Fussass, Apr 04 2004
  

       I love this idea! In fact it's so good that I wonder why nobody's thought of it before. I hate worrying about belts. One suggestion: I think you should have a more descriptive title. Something like "Turbocharger-driven Alternator" would be better.
mackerm, Apr 04 2004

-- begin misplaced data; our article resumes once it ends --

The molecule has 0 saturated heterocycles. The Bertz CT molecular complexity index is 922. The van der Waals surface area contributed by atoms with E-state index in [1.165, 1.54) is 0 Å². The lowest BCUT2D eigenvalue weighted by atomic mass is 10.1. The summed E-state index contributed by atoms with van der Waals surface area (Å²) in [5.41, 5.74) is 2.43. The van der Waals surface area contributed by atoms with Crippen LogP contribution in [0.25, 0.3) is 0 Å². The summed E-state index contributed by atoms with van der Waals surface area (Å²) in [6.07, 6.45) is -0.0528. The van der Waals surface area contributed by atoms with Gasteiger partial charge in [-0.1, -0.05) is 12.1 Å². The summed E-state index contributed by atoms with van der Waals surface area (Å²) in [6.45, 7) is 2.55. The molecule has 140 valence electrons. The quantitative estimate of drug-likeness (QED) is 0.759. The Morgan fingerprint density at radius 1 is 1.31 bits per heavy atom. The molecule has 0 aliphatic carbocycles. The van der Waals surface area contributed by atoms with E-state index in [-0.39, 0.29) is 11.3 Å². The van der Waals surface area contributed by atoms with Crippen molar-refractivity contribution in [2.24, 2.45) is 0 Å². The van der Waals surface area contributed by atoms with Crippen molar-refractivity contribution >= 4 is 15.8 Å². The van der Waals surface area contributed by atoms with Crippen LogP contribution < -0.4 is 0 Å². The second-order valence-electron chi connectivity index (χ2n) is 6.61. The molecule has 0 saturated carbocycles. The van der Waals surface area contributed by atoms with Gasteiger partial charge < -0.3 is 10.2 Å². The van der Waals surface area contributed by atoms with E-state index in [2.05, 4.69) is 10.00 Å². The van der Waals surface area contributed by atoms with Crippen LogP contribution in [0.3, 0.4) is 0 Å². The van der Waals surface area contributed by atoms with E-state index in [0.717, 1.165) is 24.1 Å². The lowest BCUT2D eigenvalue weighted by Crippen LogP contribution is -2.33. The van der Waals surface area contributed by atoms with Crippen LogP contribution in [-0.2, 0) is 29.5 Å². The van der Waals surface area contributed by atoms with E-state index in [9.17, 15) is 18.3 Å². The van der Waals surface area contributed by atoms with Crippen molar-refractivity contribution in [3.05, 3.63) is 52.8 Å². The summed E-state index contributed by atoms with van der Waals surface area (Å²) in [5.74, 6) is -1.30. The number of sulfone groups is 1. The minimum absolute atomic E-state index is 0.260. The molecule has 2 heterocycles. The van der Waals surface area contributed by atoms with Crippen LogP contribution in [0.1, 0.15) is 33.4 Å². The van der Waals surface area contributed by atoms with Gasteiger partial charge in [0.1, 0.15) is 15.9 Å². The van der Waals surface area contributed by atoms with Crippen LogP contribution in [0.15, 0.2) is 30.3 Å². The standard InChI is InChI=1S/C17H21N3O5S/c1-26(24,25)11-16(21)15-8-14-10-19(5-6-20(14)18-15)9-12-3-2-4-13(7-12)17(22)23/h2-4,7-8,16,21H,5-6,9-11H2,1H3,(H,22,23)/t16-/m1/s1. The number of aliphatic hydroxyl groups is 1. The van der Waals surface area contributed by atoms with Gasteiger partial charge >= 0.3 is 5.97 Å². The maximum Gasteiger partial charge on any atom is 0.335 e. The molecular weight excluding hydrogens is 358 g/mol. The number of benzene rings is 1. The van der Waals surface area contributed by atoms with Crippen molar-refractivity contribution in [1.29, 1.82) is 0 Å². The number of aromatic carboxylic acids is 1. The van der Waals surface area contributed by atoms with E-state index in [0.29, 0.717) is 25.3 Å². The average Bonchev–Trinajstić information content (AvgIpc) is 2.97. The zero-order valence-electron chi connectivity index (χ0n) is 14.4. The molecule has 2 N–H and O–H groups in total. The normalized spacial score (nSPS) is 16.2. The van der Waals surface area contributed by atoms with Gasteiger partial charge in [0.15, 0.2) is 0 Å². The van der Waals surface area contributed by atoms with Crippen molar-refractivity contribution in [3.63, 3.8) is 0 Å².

This is partially baked with electrically assisted turbochargers for some diesel applications, when not needed, the electric assist motor functions as a low output alternater. Unfortunatly, there are several problems with this, beginning with the hugely increased turbo lag induced by adding more mass to the turbine. This is not offset by mainting RPM for the next load cycle because when the throttle is closed, far less air can be moved through the induction system due to the butterfly closing. This stalls the turbine, and can potentially split hoses and pop intercoolers if the turbine continues to spin. This is why performance cars use a bypass valve. There are solutions, but extra mass attached to the turbine is ALWAYS bad. At startup, the charging loads placed on the alternator, especially in cold weather, are fairly high. This doesn't normally matter, but if the turbo would have to be sized very carefully so that the exhaust produced during startup would be enough to overcome the inertia of the turbine, the alternator, and the provide the extra torque required to drive the alternator fast enough to charge. Solutions are possible, but the extra complexity and extremely reduced life of the alternator due to high temperatures make this somewhat nonfeasable, especially since fairly good results can be had by simply changing the ratios of the crank and alternator pulleys. Sorry for the length.